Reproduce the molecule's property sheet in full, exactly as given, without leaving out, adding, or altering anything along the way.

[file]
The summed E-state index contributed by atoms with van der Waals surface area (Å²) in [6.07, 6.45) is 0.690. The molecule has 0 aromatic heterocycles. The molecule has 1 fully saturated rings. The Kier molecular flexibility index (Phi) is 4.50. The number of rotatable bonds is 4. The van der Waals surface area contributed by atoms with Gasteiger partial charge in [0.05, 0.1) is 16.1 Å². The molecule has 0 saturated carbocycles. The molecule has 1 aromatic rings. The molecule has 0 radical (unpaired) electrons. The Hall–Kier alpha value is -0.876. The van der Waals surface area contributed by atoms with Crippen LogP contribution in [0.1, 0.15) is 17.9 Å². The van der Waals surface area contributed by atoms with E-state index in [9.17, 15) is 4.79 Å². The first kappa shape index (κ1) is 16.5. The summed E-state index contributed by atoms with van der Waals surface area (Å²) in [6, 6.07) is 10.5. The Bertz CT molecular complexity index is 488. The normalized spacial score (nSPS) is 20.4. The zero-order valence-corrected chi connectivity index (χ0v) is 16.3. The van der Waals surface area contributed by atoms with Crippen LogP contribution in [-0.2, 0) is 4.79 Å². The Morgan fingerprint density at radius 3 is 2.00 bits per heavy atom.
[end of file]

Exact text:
The summed E-state index contributed by atoms with van der Waals surface area (Å²) in [6.07, 6.45) is 0.690. The molecule has 0 aromatic heterocycles. The molecule has 1 fully saturated rings. The Kier molecular flexibility index (Phi) is 4.50. The number of rotatable bonds is 4. The van der Waals surface area contributed by atoms with Gasteiger partial charge in [0.05, 0.1) is 16.1 Å². The molecule has 0 saturated carbocycles. The molecule has 1 aromatic rings. The molecule has 0 radical (unpaired) electrons. The Hall–Kier alpha value is -0.876. The van der Waals surface area contributed by atoms with Crippen LogP contribution in [0.1, 0.15) is 17.9 Å². The van der Waals surface area contributed by atoms with E-state index in [9.17, 15) is 4.79 Å². The first kappa shape index (κ1) is 16.5. The summed E-state index contributed by atoms with van der Waals surface area (Å²) in [6, 6.07) is 10.5. The Bertz CT molecular complexity index is 488. The normalized spacial score (nSPS) is 20.4. The zero-order valence-corrected chi connectivity index (χ0v) is 16.3. The van der Waals surface area contributed by atoms with Crippen LogP contribution in [-0.2, 0) is 4.79 Å². The Morgan fingerprint density at radius 3 is 2.00 bits per heavy atom.